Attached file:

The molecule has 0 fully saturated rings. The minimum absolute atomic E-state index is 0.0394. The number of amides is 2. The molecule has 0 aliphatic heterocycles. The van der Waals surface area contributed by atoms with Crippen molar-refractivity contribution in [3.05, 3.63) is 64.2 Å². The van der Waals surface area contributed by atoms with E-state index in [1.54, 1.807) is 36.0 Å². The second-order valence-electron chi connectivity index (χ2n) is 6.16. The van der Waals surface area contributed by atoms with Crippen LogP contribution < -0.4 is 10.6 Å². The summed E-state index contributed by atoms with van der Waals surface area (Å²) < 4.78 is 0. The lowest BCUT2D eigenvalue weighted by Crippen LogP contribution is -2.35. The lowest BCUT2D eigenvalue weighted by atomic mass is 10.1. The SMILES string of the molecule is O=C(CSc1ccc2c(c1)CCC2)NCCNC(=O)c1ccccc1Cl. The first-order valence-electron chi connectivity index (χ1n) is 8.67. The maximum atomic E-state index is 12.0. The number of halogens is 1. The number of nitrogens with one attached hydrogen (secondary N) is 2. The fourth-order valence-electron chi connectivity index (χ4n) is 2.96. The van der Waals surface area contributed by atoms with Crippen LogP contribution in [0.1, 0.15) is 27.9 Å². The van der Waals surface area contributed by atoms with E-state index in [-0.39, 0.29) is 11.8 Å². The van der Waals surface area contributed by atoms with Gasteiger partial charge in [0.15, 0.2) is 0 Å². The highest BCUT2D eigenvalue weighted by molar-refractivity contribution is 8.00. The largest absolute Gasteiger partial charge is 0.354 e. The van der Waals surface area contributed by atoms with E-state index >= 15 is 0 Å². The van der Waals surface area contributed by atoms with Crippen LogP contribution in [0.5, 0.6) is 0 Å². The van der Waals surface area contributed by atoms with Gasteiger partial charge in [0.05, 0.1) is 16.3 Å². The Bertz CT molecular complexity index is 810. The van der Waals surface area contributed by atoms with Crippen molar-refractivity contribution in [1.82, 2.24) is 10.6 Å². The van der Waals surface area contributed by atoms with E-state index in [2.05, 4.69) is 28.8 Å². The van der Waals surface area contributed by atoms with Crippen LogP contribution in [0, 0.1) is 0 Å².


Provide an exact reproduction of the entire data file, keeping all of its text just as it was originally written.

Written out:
The molecule has 0 fully saturated rings. The minimum absolute atomic E-state index is 0.0394. The number of amides is 2. The molecule has 0 aliphatic heterocycles. The van der Waals surface area contributed by atoms with Crippen molar-refractivity contribution in [3.05, 3.63) is 64.2 Å². The van der Waals surface area contributed by atoms with E-state index in [1.54, 1.807) is 36.0 Å². The second-order valence-electron chi connectivity index (χ2n) is 6.16. The van der Waals surface area contributed by atoms with Crippen LogP contribution < -0.4 is 10.6 Å². The summed E-state index contributed by atoms with van der Waals surface area (Å²) < 4.78 is 0. The lowest BCUT2D eigenvalue weighted by Crippen LogP contribution is -2.35. The lowest BCUT2D eigenvalue weighted by atomic mass is 10.1. The SMILES string of the molecule is O=C(CSc1ccc2c(c1)CCC2)NCCNC(=O)c1ccccc1Cl. The first-order valence-electron chi connectivity index (χ1n) is 8.67. The maximum atomic E-state index is 12.0. The number of halogens is 1. The number of nitrogens with one attached hydrogen (secondary N) is 2. The fourth-order valence-electron chi connectivity index (χ4n) is 2.96. The van der Waals surface area contributed by atoms with Crippen LogP contribution in [0.1, 0.15) is 27.9 Å². The van der Waals surface area contributed by atoms with E-state index in [-0.39, 0.29) is 11.8 Å². The van der Waals surface area contributed by atoms with Gasteiger partial charge in [0.15, 0.2) is 0 Å². The highest BCUT2D eigenvalue weighted by molar-refractivity contribution is 8.00. The largest absolute Gasteiger partial charge is 0.354 e. The van der Waals surface area contributed by atoms with E-state index >= 15 is 0 Å². The van der Waals surface area contributed by atoms with Crippen LogP contribution in [0.5, 0.6) is 0 Å². The van der Waals surface area contributed by atoms with Gasteiger partial charge in [0.05, 0.1) is 16.3 Å². The Bertz CT molecular complexity index is 810. The van der Waals surface area contributed by atoms with Crippen molar-refractivity contribution in [1.82, 2.24) is 10.6 Å². The van der Waals surface area contributed by atoms with E-state index in [2.05, 4.69) is 28.8 Å². The van der Waals surface area contributed by atoms with Crippen LogP contribution in [0, 0.1) is 0 Å².